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Title: Identification of disease susceptibility genes in the idiopathic inflammatory myopathies
Author: Rothwell, Simon
ISNI:       0000 0004 5372 5216
Awarding Body: University of Manchester
Current Institution: University of Manchester
Date of Award: 2016
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Background: The idiopathic inflammatory myopathies (IIM) are a heterogeneous group of rare autoimmune diseases comprising of polymyositis (PM), dermatomyositis (DM), and inclusion body myositis (IBM). They are characterised primarily by muscle weakness, and can present with extramuscular manifestations such as skin rashes, interstitial lung disease and malignancy. Aims: This aim of this study was to identify novel genetic risk factors in IIM and to further elucidate the relationship between genotype and serotype. Methods: 2,566 IIM samples were collected from 14 countries through the Myositis Genetics Consortium (MYOGEN) and genotyped on the Immunochip, a custom array covering 186 established autoimmune susceptibility loci. SNP2HLA was used to impute classical HLA alleles and constituent amino acids. Results: In a combined IIM analysis, the HLA region and PTPN22 reached genome-wide significance (p<5x10-8). A further nine regions reached suggestive significance (p<2.25x10-5) including UBE2L3, STAT4 and CD28 that have been implicated in autoimmune disease previously. Independent effects were seen within the STAT4 region. In a PM subgroup analysis (n=931), the HLA region and PTPN22 reached genome-wide significance. A further seven regions reached suggestive significance including SLC26A1/IDUA and RGS1. In an adult and juvenile DM analysis (n=1,360), only the HLA region reached genome wide significance. Three loci reached suggestive significance including GSDMB. In the IBM analysis (n=252), only the HLA region reached genome wide significance and 3 loci reached suggestive significance, including the CCR2 locus. Identification of exonic and eQTL SNPs has localised association signals to several potential causal variants. HLA imputation on the combined dataset confirmed that alleles of the 8.1 ancestral haplotype (AH) are most strongly associated with IIM. The cohort was stratified in to clinical subgroups. In PM the strongest effect was found with HLA-DRB1*03:01 with an independent effect with HLA-B*08:01. Amino acid position 74 lies within the peptide binding groove and may explain the risk in HLA-DRB1. HLA-B*08:01 was the most associated variant in both DM and JDM, with independent effects of amino acid position 57 of HLA-DQB1 in DM and HLA-C*02:02 in JDM. In IBM, the strongest associations were with amino acids positions 26 and 11 of HLA-DRB1.HLA imputation was conducted on antibody subgroups. The most associated variant for anti-Jo-1 and anti-PM/Scl antibodies was with amino acid 74 of HLA-DRB1. Alleles of the 8.1 AH were most associated with anti-TIF1-γ, anti-SAE and anti-cN1A antibodies. Alleles independent of the 8.1 AH were replicated such as anti-Mi-2 antibodies and HLA-DRB1*07:01, and anti-HMGCR antibodies and HLA-DRB1*11. Conclusions: This represents the largest study to date in IIM and has considerably expanded our knowledge about the genetic architecture of this rare disease. This study has identified novel disease susceptibility genes for IIM and independent associations with PM and DM, IBM and antibody subgroups that show that stratifying patients in to more homogenous cohorts is important to expand our knowledge of IIM. Ongoing sample collection is required to identify additional genes and environmental risk factors that lead to the development of IIM, and to expand our limited understanding of the pathogenesis of this disease.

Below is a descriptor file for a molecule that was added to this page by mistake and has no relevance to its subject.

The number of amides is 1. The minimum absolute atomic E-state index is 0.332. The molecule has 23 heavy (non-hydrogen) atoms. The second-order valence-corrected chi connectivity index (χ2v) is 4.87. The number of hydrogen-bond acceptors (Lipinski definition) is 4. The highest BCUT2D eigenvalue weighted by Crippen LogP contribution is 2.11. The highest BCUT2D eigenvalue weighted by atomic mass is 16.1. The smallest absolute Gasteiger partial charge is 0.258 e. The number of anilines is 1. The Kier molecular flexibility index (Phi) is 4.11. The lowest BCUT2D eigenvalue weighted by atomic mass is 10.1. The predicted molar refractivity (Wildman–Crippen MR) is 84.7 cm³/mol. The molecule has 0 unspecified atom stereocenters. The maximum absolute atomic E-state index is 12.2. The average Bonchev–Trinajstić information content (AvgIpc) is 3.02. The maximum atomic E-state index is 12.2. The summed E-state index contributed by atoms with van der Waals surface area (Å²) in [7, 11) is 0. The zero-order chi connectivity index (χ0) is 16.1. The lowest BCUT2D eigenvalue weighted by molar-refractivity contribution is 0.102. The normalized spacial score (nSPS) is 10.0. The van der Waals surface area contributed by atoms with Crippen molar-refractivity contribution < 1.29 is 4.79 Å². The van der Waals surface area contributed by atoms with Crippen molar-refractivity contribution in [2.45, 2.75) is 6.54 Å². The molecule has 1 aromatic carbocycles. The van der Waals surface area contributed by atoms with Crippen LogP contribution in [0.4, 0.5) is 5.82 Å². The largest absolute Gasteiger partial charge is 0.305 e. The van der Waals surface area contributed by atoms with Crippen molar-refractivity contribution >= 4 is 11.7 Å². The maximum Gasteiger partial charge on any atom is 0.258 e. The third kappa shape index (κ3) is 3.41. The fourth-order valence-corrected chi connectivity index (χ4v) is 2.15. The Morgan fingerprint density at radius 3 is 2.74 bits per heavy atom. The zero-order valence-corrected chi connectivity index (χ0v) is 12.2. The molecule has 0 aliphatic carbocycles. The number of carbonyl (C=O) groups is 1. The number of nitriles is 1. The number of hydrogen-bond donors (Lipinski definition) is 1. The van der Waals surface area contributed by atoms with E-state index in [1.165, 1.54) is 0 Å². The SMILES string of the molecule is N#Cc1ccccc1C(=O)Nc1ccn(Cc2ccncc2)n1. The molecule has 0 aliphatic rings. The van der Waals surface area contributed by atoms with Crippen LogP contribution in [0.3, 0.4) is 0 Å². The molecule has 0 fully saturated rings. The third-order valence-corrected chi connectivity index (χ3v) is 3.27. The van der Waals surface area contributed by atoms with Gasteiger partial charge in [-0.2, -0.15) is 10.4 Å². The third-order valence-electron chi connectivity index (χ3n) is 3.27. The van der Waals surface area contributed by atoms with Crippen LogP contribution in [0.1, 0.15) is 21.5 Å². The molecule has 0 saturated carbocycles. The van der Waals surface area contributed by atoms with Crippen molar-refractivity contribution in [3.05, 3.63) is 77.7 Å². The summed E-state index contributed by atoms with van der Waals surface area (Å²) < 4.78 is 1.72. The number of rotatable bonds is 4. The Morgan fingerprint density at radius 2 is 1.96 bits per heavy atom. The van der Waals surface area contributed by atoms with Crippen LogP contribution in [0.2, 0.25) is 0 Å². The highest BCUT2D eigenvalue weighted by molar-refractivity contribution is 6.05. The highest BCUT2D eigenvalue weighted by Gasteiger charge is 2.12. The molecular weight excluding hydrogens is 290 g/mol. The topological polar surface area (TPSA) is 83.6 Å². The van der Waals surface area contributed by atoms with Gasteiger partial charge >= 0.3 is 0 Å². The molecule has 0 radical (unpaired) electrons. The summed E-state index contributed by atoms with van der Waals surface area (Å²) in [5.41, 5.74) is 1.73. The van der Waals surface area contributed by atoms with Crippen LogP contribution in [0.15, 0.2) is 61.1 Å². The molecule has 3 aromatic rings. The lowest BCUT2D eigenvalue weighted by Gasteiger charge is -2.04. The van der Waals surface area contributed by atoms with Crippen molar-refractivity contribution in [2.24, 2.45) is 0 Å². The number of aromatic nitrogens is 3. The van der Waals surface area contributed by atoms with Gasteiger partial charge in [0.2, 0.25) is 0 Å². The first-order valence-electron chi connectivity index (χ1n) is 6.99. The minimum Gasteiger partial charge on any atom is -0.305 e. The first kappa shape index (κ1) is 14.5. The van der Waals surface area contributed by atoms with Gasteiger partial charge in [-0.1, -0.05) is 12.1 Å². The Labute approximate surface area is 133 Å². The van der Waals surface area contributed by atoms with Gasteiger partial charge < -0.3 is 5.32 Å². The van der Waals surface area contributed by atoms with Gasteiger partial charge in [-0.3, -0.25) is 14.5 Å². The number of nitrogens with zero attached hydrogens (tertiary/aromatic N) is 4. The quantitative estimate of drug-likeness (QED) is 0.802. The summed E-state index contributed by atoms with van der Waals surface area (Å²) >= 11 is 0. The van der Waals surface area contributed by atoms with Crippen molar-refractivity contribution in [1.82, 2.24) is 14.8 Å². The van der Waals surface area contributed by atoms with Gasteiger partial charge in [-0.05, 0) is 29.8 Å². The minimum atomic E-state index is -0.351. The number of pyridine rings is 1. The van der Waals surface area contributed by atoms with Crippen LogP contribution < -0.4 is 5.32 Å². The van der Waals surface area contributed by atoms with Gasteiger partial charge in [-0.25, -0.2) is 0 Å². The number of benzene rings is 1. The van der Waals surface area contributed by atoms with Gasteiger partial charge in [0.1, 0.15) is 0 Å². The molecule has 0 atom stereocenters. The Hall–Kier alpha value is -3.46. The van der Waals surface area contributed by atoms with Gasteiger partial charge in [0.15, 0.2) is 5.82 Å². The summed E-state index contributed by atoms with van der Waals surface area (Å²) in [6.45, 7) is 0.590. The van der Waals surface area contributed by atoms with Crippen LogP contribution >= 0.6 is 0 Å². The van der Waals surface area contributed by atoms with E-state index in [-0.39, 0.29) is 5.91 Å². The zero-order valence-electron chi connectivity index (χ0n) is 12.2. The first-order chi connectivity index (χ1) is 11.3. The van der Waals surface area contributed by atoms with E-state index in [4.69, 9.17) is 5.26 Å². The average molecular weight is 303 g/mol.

Supervisor: Not available Sponsor: Not available
Qualification Name: Thesis (Ph.D.) Qualification Level: Doctoral
EThOS ID:  DOI: Not available
Keywords: Genetics ; Idiopathic Inflammatory Myopathies ; Myositis